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Rick Quan remains fond of Hawaii


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POSTED: Monday, September 07, 2009

If you tuned into KITV sports during the 1980s, chances are likely you were watching Rick Quan. For seven years, Quan was a familiar face on the local sports scene for KITV. Today, the Emmy award-winning anchor has his own successful production company in the San Francisco Bay area.

Quan hails from Houston, and always wanted to be involved in broadcasting. As a child, he often listened to Top 40 radio and was inspired to try to become a deejay. He majored in radio-TV-film at the University of Texas in Austin.

“;I thought it would be a fun job to be a disc jockey, but I later found television to be more interesting than radio,”; he said.

His first television break came in 1978 as a reporter and weekend anchor at the ABC affiliate in Jonesboro, Ark., where he became the first Chinese-American sports anchor in the United States.

In 1980, Quan came to Honolulu on vacation and heard of an opening at KITV for a weekend sports anchor to replace the departing Chris Allen.

“;It was great timing,”; Quan said.

For the next couple of years, Quan anchored the weekend sports at the station alongside anchor BJ Sams. In 1982, when sports anchor Paul Guanzon moved on, Quan became the full-time sports anchor for KITV, working with fellow Texans Tim Tindall and Lynne Waters.

“;Rick was a really good guy and a pleasure to work with; always upbeat, always willing to help, a constant 'I am prepared' presence on the set, which I really appreciated,”; said Waters. “;He performed on a level way beyond his young years.

“;The sports department was sort of a one-man band then, and he did it all,”; Waters said. “;Shot stuff, edited highlights, wrote all his copy; he was a versatile talent, and I am sure those skills translated into his future mainland-based success.”;

DURING THE 1980s, when Honolulu had only three news stations, the competition was fierce with seasoned sportscasters.

“;You measured yourself against (Les) Keiter, (Gary) Sprinkle and (Jim) Leahey,”; said Quan, who was named Hawaii's sportscaster of the year in 1983.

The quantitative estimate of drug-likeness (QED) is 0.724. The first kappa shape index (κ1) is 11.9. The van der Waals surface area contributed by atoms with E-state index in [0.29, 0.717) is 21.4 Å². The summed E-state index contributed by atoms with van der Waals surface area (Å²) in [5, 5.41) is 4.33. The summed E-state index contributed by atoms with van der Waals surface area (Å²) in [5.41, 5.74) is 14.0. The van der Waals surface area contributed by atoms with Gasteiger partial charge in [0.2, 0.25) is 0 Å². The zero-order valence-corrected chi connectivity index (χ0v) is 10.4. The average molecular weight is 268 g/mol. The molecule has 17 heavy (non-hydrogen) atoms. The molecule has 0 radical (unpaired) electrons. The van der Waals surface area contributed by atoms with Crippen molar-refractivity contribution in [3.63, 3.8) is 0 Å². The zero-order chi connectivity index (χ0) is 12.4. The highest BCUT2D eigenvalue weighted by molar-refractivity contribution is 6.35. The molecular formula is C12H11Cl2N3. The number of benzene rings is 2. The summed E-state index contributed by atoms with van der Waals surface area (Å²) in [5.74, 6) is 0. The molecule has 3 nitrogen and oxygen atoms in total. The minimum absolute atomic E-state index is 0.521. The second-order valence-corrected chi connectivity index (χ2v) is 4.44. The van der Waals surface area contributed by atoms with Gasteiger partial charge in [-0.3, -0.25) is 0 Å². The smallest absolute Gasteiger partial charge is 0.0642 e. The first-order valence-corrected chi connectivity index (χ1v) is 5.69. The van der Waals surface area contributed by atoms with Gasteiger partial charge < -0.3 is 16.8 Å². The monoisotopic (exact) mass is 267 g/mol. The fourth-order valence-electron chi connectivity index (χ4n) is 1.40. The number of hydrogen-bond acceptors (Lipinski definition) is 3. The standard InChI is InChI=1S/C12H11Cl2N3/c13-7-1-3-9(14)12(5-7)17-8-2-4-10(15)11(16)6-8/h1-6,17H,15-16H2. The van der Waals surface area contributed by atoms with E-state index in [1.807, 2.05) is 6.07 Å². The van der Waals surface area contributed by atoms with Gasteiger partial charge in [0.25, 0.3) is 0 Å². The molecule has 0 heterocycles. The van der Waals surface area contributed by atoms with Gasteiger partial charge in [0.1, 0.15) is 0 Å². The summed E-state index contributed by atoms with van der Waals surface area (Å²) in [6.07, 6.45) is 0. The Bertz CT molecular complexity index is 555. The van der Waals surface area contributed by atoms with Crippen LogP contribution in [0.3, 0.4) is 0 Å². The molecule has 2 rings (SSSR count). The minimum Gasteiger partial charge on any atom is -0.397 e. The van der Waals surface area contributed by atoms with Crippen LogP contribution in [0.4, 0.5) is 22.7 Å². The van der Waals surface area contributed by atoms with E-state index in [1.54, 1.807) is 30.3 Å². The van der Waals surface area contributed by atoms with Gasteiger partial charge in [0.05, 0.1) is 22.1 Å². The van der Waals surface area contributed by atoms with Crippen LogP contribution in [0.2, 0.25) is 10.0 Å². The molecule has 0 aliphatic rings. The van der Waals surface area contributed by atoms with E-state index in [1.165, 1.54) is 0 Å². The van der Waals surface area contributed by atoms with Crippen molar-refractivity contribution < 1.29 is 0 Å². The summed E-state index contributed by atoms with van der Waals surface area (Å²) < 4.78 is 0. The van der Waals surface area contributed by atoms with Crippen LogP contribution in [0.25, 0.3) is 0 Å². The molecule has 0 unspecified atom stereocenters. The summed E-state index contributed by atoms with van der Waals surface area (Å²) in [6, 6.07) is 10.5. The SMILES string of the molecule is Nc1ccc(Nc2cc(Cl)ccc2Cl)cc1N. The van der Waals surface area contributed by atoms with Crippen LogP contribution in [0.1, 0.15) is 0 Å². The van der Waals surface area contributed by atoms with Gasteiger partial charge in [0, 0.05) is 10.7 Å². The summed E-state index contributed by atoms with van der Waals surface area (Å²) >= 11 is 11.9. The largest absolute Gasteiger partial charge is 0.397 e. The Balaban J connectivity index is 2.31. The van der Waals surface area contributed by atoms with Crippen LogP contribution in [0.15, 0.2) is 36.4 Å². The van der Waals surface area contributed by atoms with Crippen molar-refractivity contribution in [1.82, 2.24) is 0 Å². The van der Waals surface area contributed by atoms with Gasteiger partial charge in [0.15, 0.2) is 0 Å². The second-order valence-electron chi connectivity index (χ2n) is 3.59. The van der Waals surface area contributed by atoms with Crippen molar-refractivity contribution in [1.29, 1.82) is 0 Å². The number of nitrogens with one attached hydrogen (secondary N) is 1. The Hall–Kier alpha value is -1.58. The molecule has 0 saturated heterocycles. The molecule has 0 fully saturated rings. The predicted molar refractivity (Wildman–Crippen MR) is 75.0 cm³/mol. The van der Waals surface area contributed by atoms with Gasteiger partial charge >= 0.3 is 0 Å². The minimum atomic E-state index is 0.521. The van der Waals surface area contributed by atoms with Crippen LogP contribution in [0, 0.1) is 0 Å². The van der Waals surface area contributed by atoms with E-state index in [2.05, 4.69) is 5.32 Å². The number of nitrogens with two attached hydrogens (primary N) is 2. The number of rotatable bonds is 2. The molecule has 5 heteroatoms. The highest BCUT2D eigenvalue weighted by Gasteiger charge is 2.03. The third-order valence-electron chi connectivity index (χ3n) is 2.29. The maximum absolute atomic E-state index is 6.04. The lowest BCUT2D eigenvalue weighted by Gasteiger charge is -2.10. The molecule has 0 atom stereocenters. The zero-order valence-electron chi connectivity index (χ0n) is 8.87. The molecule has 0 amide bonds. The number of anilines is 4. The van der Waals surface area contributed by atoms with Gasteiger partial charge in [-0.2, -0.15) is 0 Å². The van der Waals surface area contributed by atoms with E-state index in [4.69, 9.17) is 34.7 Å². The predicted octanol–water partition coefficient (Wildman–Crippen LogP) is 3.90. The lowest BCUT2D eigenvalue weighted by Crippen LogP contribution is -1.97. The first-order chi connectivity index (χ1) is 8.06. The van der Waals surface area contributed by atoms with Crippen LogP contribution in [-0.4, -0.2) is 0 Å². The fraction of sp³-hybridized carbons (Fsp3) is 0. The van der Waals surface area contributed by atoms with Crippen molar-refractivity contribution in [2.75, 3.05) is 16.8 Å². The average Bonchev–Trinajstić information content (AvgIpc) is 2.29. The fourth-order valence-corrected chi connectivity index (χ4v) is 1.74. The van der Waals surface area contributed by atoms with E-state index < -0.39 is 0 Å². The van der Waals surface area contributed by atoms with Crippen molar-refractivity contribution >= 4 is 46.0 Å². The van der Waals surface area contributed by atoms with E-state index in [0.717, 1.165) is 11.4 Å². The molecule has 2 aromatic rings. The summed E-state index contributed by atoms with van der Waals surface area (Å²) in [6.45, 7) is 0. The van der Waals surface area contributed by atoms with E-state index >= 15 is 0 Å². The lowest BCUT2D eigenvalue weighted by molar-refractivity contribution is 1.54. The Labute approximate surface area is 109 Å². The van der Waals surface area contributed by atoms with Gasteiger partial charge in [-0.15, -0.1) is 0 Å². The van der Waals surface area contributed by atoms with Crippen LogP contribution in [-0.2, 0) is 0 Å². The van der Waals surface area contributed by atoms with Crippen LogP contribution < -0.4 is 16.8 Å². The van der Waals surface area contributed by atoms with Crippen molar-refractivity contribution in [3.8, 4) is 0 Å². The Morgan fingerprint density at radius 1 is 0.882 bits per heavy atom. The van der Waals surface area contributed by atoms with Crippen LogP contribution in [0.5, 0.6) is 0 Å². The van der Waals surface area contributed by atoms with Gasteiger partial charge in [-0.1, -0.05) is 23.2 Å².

“;Honolulu was a great place to learn, to establish myself as a journalist, how to put together stories, and covering high school and college sports gave me a good foundation to build on,”; Quan said.

He has fond memories of his days in Hawaii covering Pro Bowls, UH sports and even getting some screen time on episodes of “;Charlie's Angels”; and “;Magnum P.I.”; In 1980 the “;Charlie's Angels”; premiere was filmed in Hawaii, and Quan was an extra along with his KITV colleague Emme Tomimbang.

He also played with the likes of tennis star John McEnroe, the late Farrah Fawcett and Sonny Bono in a celebrity tennis tournament on Maui.

In 1987, Quan was hired to report and anchor sports at KPIX, the CBS affiliate in San Francisco. He saw San Francisco as an opportunity to overcome barriers and become one of the few Asian men working on air in a major city.

“;The best thing about the Bay Area is the abundance of things to do here, the diversity of cultures and, as far as sports goes, having so many sports teams to cover,”; he said.

               

     

 


        Rick Quan Productions
        » www.rickquanproductions.com

 

       

While at KPIX he was one of the first Asian men in San Francisco to anchor full time. During his 21 years at KPIX, Quan covered Super Bowls, World Series and Final Fours. He reported on the San Francisco 49ers championship in Miami for Super Bowl XXIX, as well as Stanford's 1998 run to the Final Four in San Antonio. Quan earned two local Emmys, was named best local television anchor by the Alameda Newspaper Group and, in 2000, was named Media Person of the Year by the Northern California Arthritis Foundation.

IN 2008, Quan left KPIX and started his own production company, Rick Quan Productions.

“;I found it's a way for me to keep using my reporting skills and have a personal affect in people's lives,”; he said.

His job is to deliver to clients an array of broadcast choices, ranging from real estate infomercials to promotional videos and documentaries showcasing sports teams or individual athletes.

“;There is not one thing I specialize in,”; he said.

Quan continues to visit Honolulu with his wife, Colette, an Aiea High School graduate. He caught up with his former co-workers Tomimbang and Waters during a trip back to the islands in June.

And his love for sports remains strong. In addition to his production work, he maintains a Web site recognizing Asian-American athletes at http://www.asianamericansports.com, where he has profiled Oakland A's star catcher Kurt Suzuki and many others.